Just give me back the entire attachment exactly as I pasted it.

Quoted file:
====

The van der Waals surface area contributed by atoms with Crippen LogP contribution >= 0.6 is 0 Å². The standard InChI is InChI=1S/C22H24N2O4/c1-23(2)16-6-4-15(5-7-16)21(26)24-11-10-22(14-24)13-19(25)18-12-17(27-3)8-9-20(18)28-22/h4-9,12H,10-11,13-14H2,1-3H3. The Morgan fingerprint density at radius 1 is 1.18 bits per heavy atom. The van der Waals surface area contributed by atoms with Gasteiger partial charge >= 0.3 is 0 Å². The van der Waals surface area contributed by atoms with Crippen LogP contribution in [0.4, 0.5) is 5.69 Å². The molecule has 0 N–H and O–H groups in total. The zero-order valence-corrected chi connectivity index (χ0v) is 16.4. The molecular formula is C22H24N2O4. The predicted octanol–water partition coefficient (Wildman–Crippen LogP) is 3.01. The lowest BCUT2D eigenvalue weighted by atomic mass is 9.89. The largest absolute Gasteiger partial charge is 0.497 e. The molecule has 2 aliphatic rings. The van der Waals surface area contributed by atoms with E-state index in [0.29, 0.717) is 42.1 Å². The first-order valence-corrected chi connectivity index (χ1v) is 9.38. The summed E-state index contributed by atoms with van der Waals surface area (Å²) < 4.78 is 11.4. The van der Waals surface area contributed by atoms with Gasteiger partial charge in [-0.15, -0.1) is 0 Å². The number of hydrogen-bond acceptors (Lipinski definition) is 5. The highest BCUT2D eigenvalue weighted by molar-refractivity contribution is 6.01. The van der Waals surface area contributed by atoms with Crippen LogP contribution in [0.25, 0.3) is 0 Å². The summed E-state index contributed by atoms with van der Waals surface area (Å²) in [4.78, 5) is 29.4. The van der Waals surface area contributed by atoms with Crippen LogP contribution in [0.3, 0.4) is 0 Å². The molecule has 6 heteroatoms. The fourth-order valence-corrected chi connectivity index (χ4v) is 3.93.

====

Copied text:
The van der Waals surface area contributed by atoms with Crippen LogP contribution >= 0.6 is 0 Å². The standard InChI is InChI=1S/C22H24N2O4/c1-23(2)16-6-4-15(5-7-16)21(26)24-11-10-22(14-24)13-19(25)18-12-17(27-3)8-9-20(18)28-22/h4-9,12H,10-11,13-14H2,1-3H3. The Morgan fingerprint density at radius 1 is 1.18 bits per heavy atom. The van der Waals surface area contributed by atoms with Gasteiger partial charge >= 0.3 is 0 Å². The van der Waals surface area contributed by atoms with Crippen LogP contribution in [0.4, 0.5) is 5.69 Å². The molecule has 0 N–H and O–H groups in total. The zero-order valence-corrected chi connectivity index (χ0v) is 16.4. The molecular formula is C22H24N2O4. The predicted octanol–water partition coefficient (Wildman–Crippen LogP) is 3.01. The lowest BCUT2D eigenvalue weighted by atomic mass is 9.89. The largest absolute Gasteiger partial charge is 0.497 e. The molecule has 2 aliphatic rings. The van der Waals surface area contributed by atoms with E-state index in [0.29, 0.717) is 42.1 Å². The first-order valence-corrected chi connectivity index (χ1v) is 9.38. The summed E-state index contributed by atoms with van der Waals surface area (Å²) < 4.78 is 11.4. The van der Waals surface area contributed by atoms with Gasteiger partial charge in [-0.15, -0.1) is 0 Å². The number of hydrogen-bond acceptors (Lipinski definition) is 5. The highest BCUT2D eigenvalue weighted by molar-refractivity contribution is 6.01. The van der Waals surface area contributed by atoms with Crippen LogP contribution in [0.25, 0.3) is 0 Å². The summed E-state index contributed by atoms with van der Waals surface area (Å²) in [4.78, 5) is 29.4. The van der Waals surface area contributed by atoms with Crippen LogP contribution in [0.3, 0.4) is 0 Å². The molecule has 6 heteroatoms. The fourth-order valence-corrected chi connectivity index (χ4v) is 3.93.